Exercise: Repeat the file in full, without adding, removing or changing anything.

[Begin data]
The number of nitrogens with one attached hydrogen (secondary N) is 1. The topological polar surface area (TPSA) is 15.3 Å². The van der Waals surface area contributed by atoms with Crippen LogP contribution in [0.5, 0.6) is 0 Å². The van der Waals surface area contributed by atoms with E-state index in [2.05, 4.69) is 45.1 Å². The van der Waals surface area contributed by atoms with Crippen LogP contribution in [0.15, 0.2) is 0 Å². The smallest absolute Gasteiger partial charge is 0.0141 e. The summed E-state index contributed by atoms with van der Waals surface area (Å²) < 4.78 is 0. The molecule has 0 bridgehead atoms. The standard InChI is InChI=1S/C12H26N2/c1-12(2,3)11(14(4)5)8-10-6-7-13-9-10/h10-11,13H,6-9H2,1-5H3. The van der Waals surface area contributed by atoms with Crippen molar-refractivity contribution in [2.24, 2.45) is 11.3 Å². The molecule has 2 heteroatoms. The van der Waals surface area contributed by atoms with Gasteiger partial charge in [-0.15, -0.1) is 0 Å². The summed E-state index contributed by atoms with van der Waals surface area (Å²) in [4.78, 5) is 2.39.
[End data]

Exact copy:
The number of nitrogens with one attached hydrogen (secondary N) is 1. The topological polar surface area (TPSA) is 15.3 Å². The van der Waals surface area contributed by atoms with Crippen LogP contribution in [0.5, 0.6) is 0 Å². The van der Waals surface area contributed by atoms with E-state index in [2.05, 4.69) is 45.1 Å². The van der Waals surface area contributed by atoms with Crippen LogP contribution in [0.15, 0.2) is 0 Å². The smallest absolute Gasteiger partial charge is 0.0141 e. The summed E-state index contributed by atoms with van der Waals surface area (Å²) < 4.78 is 0. The molecule has 0 bridgehead atoms. The standard InChI is InChI=1S/C12H26N2/c1-12(2,3)11(14(4)5)8-10-6-7-13-9-10/h10-11,13H,6-9H2,1-5H3. The van der Waals surface area contributed by atoms with Crippen molar-refractivity contribution in [2.24, 2.45) is 11.3 Å². The molecule has 2 heteroatoms. The van der Waals surface area contributed by atoms with Gasteiger partial charge in [-0.15, -0.1) is 0 Å². The summed E-state index contributed by atoms with van der Waals surface area (Å²) in [4.78, 5) is 2.39.